As senior manager of the Michael C. Carlos Museum Bookstore, Mark Burell has been instrumental in building the success of the Carlos Museum. Burell was inspired to grow the original store, consisting of one countertop, into one of the finest independent bookstores in Atlanta and the Southeast. During the museum expansion in 1993, Burell personally worked with Michael Graves & Associates to design this new, larger bookshop. His extensive knowledge of the book world has led him to become an invaluable resource to museum members and visitors, Emory students, faculty, staff and the greater Atlanta community, facilitating a deeper understanding of other cultures and places. Burell coordinates with many ongoing museum programs, including Artful Stories, a summer reading program for children, the Carlos Reads book club, and frequent author lectures in the museum. Over the years he has created many satellite shops for special events both on and off campus, including the 1996 Cultural Olympiad. He also created a popular sales operation for eight consecutive years of the Decatur Book Festival. When the museum was closed to the public for many months during the COVID-19 pandemic, Burell managed a very successful book marketing and ordering service, fulfilling hundreds of orders through shipping, curbside pickup and even bicycle delivery to nearby customers. Burell’s creativity and innovation have helped increase the museum’s revenue but, more importantly, have transformed the museum into a unique and indispensable part of the campus and the community.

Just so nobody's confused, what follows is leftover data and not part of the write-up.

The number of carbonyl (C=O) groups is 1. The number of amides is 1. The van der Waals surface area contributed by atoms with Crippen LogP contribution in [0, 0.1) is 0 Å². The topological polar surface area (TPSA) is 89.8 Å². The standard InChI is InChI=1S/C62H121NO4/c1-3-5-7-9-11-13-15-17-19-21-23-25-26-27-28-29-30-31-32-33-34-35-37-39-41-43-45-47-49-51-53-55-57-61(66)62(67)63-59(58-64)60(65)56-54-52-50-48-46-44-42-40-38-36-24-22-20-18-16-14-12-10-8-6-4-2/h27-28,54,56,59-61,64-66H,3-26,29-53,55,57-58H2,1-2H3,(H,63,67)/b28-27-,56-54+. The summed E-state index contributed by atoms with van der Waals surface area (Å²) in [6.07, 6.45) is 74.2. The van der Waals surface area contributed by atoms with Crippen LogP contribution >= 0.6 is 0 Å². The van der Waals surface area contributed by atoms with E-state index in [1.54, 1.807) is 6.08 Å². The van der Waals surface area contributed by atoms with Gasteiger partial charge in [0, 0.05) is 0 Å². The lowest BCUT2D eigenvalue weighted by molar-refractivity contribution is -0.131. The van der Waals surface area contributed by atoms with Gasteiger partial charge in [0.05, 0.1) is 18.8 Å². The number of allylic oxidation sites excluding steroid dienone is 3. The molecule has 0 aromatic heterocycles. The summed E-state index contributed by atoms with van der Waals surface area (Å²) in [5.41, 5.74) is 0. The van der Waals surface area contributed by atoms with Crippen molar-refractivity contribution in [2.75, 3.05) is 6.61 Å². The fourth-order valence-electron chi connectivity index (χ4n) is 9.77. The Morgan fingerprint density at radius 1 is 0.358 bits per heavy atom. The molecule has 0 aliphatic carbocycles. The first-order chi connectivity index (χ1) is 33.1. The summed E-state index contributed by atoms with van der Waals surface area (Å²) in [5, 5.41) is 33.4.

In his role as chief of staff at the Office of Spiritual and Religious Life, Zachary Cole’s work has had a tremendous impact on transforming the office into a vibrant, visible and deeply intersectional program engaged with all schools and units of Emory and beyond. Cole was involved in diversifying the team from a one-faith staff to the current seven-faith staff, much more accurately reflecting the religious diversity of the university community. He has spearheaded many programs on campus, including the WISE interfaith preorientation program, which encompasses the university’s focus area “Emory + Atlanta: Rich History, Shared Future” by building profound interfaith relationships and connecting the campus community more deeply with longtime partners such as Glenn Memorial Church and the King Center. Further impacting the religious diversity and connectivity on campus, Cole has been a steadfast colleague to the Office of Diversity, Equity and Inclusion in streamlining the communications of Emory King Week into a system that connects many disparate efforts and initiatives on campus. Cole also has contributed to the Presidential Indigenous Language Path Working Group, helping coordinate the complex logistics of many campus engagements (including the first-ever learning journey for members of the Emory community to visit Muscogee Nation in Oklahoma and the first-ever Muscogee teach-in event in October 2022). Cole continues to push for a more diverse religious climate through the creation of the Emory Interfaith Center, opening fall 2023.